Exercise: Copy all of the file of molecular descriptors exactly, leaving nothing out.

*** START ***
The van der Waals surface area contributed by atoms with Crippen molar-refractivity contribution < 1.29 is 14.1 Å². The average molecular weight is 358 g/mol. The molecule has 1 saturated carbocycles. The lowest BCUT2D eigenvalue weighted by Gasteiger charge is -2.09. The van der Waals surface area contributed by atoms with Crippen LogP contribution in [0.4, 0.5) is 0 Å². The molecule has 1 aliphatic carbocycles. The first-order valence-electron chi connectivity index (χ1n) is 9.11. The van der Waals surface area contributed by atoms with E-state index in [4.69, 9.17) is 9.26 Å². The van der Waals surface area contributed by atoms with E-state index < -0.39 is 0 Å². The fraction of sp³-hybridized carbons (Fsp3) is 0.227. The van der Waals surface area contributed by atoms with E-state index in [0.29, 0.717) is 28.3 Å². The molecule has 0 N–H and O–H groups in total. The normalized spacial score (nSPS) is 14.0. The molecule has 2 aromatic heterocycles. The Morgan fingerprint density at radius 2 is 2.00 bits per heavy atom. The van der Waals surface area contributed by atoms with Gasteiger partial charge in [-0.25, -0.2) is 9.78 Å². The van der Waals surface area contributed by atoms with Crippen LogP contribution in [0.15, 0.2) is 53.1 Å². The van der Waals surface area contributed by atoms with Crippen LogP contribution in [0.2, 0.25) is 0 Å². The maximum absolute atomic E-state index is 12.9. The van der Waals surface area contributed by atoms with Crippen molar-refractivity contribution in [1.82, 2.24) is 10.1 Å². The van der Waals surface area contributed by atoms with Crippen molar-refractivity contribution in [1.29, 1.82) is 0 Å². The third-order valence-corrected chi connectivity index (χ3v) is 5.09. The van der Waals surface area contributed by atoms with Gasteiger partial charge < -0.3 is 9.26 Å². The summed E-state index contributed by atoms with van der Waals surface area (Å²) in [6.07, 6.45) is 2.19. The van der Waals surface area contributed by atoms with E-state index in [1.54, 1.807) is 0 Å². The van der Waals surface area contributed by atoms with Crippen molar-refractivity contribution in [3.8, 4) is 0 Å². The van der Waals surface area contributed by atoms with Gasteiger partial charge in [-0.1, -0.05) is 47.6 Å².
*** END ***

The van der Waals surface area contributed by atoms with Crippen molar-refractivity contribution < 1.29 is 14.1 Å². The average molecular weight is 358 g/mol. The molecule has 1 saturated carbocycles. The lowest BCUT2D eigenvalue weighted by Gasteiger charge is -2.09. The van der Waals surface area contributed by atoms with Crippen LogP contribution in [0.4, 0.5) is 0 Å². The molecule has 1 aliphatic carbocycles. The first-order valence-electron chi connectivity index (χ1n) is 9.11. The van der Waals surface area contributed by atoms with E-state index in [4.69, 9.17) is 9.26 Å². The van der Waals surface area contributed by atoms with E-state index < -0.39 is 0 Å². The fraction of sp³-hybridized carbons (Fsp3) is 0.227. The van der Waals surface area contributed by atoms with E-state index in [0.29, 0.717) is 28.3 Å². The molecule has 0 N–H and O–H groups in total. The normalized spacial score (nSPS) is 14.0. The molecule has 2 aromatic heterocycles. The Morgan fingerprint density at radius 2 is 2.00 bits per heavy atom. The van der Waals surface area contributed by atoms with Gasteiger partial charge in [-0.25, -0.2) is 9.78 Å². The van der Waals surface area contributed by atoms with Crippen LogP contribution in [0.15, 0.2) is 53.1 Å². The van der Waals surface area contributed by atoms with Crippen LogP contribution in [0.2, 0.25) is 0 Å². The maximum absolute atomic E-state index is 12.9. The van der Waals surface area contributed by atoms with Crippen molar-refractivity contribution in [1.82, 2.24) is 10.1 Å². The van der Waals surface area contributed by atoms with Crippen molar-refractivity contribution in [1.29, 1.82) is 0 Å². The third-order valence-corrected chi connectivity index (χ3v) is 5.09. The van der Waals surface area contributed by atoms with Gasteiger partial charge < -0.3 is 9.26 Å². The summed E-state index contributed by atoms with van der Waals surface area (Å²) in [6.07, 6.45) is 2.19. The van der Waals surface area contributed by atoms with E-state index in [1.54, 1.807) is 0 Å². The van der Waals surface area contributed by atoms with Crippen molar-refractivity contribution in [3.8, 4) is 0 Å². The van der Waals surface area contributed by atoms with Gasteiger partial charge in [-0.1, -0.05) is 47.6 Å².